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Placebo Effect: A Literature Review of Its Effects and Ethics, The

posted on 06.05.2016, 00:00 by Brian Schlidt
One of the most interesting phenomena in medicine and healthcare is the placebo effect. Although in common usage, it is usually associated with the concept of "sugar pills," ultimately, the placebo effect is a psychological occurrence that goes beyond merely the area of medications. Due to a recent uptick in research, the placebo effect has been discovered to be akin to "white coat syndrome," and the mere act of visiting a physician can cause profound healthcare changes in a patient. Some of these changes do have far-reaching societal implications. Additionally, there has been several recent studies that have found that some physicians willingly or unintentionally prescribe placebos in their day to day activities. Ultimately, the effects of placebos and their common usage bring the ethics of placebos into question. The significance of this review should become evident quite quickly. The United States spent 17.9% of its GDP on healthcare in 2012, and this number is expected to only rise. Placebos are an important part of healthcare, and they simultaneously have costs and benefits on an individual and societal level. The impact of this study is to educate the public regarding their possible healthcare options and to demonstrate the impacts of placebos for healthcare providers.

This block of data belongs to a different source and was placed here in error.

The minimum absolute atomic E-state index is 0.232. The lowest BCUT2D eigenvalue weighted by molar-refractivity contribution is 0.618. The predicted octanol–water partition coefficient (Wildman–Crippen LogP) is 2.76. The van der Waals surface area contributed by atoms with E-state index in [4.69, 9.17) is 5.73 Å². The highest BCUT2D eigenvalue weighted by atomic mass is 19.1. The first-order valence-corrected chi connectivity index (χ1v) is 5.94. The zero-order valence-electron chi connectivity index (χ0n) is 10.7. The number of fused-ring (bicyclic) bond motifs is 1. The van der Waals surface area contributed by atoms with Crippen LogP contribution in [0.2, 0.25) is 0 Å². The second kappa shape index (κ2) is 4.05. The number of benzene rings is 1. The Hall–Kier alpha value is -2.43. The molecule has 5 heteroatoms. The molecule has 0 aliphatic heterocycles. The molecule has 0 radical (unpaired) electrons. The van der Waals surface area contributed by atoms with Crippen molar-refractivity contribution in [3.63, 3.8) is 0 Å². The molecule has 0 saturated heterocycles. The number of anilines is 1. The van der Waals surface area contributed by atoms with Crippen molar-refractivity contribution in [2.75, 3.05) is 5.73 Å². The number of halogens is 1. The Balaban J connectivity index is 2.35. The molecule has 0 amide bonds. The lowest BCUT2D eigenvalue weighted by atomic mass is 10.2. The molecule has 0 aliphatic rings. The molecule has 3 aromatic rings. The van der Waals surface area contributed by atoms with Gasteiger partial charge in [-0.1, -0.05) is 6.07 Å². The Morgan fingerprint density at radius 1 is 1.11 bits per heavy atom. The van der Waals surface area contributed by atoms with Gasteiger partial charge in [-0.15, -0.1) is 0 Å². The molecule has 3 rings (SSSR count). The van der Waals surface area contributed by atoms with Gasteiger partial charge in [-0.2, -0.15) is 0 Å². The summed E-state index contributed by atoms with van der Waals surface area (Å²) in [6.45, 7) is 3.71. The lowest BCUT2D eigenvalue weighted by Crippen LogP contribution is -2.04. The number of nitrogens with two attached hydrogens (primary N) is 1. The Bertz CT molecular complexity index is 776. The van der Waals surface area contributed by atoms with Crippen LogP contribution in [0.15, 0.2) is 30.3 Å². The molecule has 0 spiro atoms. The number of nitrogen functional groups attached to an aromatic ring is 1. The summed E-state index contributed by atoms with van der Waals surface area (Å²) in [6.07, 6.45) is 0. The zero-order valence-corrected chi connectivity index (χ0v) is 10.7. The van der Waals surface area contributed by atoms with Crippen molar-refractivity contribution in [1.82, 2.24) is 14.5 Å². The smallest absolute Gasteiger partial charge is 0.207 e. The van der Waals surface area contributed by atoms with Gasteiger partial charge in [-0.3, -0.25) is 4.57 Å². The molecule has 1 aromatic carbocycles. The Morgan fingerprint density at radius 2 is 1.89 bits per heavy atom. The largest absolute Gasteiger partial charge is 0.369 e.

Prather, Jonathan






University of Wyoming. Libraries

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